The two chatted about the latest gossip from the Midland Workshops. Then Henry remembered the foreman’s son was also at Gallipoli, and would likely shoot Fred for insulting his father some years earlier.

Fred didn’t seem all that worried. “You hop it before you’re seen,” he replied, “or Jacko will put you in the harem.” (‘Jacko’ was digger slang for Turkish forces.)

Henry retorted with a friendly “Fuck the Kaiser!” before scooting back to the safety of the trenches.

War may be hell. But it can also be very odd.

Guy, Shannon, Jessica and Power Pinn


When Guy Sebastian, Shannon Noll and Jessica Mauboy team up with others to record a modern-day patriotic song, you know it’s going to be awful. And boy does it suck. Big time.

We challenge you to get halfway before scrambling for the stop button.

So Dodgy Perth thought it was time to take a look back at Perth’s best known patriotic composer of WWI, who went by the fabulous name of Elizabeth Power Pinn.

Mrs Power Pinn—who lived in Florence Street, West Perth—was utterly convinced of her own talent.

On her delicate shoulders fell the responsibility of churning out poems and songs which would cheer the troops, remind people at home of their duty, and generally assist the war effort.

It is an inviolable rule, though, that there are only two types of poet utterly convinced of their own talent: geniuses and the talentless.

Mrs Power Pinn fell into the second category.

Her biggest hit song was Australia’s Call to Arms, of which the opening verse went:

We’re the worthy sons of Britain,
The Nation of the world!
We’re going to hold the banner,
No matter where it’s hurled.
Of ev’ry page of his’try,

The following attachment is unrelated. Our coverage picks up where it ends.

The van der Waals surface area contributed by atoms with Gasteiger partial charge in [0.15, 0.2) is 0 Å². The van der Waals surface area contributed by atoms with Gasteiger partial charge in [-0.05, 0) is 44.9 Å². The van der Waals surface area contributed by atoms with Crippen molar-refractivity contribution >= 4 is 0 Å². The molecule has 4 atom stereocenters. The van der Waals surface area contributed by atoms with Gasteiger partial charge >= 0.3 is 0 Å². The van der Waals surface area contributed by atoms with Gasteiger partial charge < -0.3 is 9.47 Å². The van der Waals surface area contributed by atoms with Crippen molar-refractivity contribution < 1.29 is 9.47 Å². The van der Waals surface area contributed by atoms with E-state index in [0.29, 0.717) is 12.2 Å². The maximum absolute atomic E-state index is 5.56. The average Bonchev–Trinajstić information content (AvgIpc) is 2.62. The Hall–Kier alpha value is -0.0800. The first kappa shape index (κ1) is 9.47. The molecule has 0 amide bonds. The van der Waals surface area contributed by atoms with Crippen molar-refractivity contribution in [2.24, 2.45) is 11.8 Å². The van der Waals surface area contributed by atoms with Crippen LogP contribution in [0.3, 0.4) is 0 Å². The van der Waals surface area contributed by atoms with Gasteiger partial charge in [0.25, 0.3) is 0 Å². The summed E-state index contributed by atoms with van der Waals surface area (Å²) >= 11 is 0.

We’re going to paint the red;
And conquer foes as in the past,
When Drake and Nelson led.

Seriously? WTF?

On Friday nights, His Majesty’s Theatre would put on a variety show hosted by The Dandies. One of its stars was Linda Bradford, who was variously reviewed as a ‘gem’ and ‘she sings to the soul’.

Well, in January 1915, Linda made the mistake of singing one of Mrs Power Pinn’s latest jingoistic offerings: Flag of Liberty.

She did the best she could. But nothing could cover up the fact that the thing was god-awful.

The Sunday Times reviewer noted that while the words were bad, the tune was worse.

His sensible advice to The Dandies was to keep a gun handy for the next patriotic songwriter who offered “untuneful hogwash”. And to use it.

He kept a whole armory to stop jingoist writers himself, as well as mining the door to the office.

If only Guy, Shannon and Jessica had been given such advice, we would have been spared their instantly forgettable piece of blandness.

But to cheer up the Dodgy Perth readership convinced that songs can’t support your nation and be good, we offer the only decent jingoistic melody (slightly NSFW) ever written:

Anzac profits


A few Anzac gifts available from the Post Office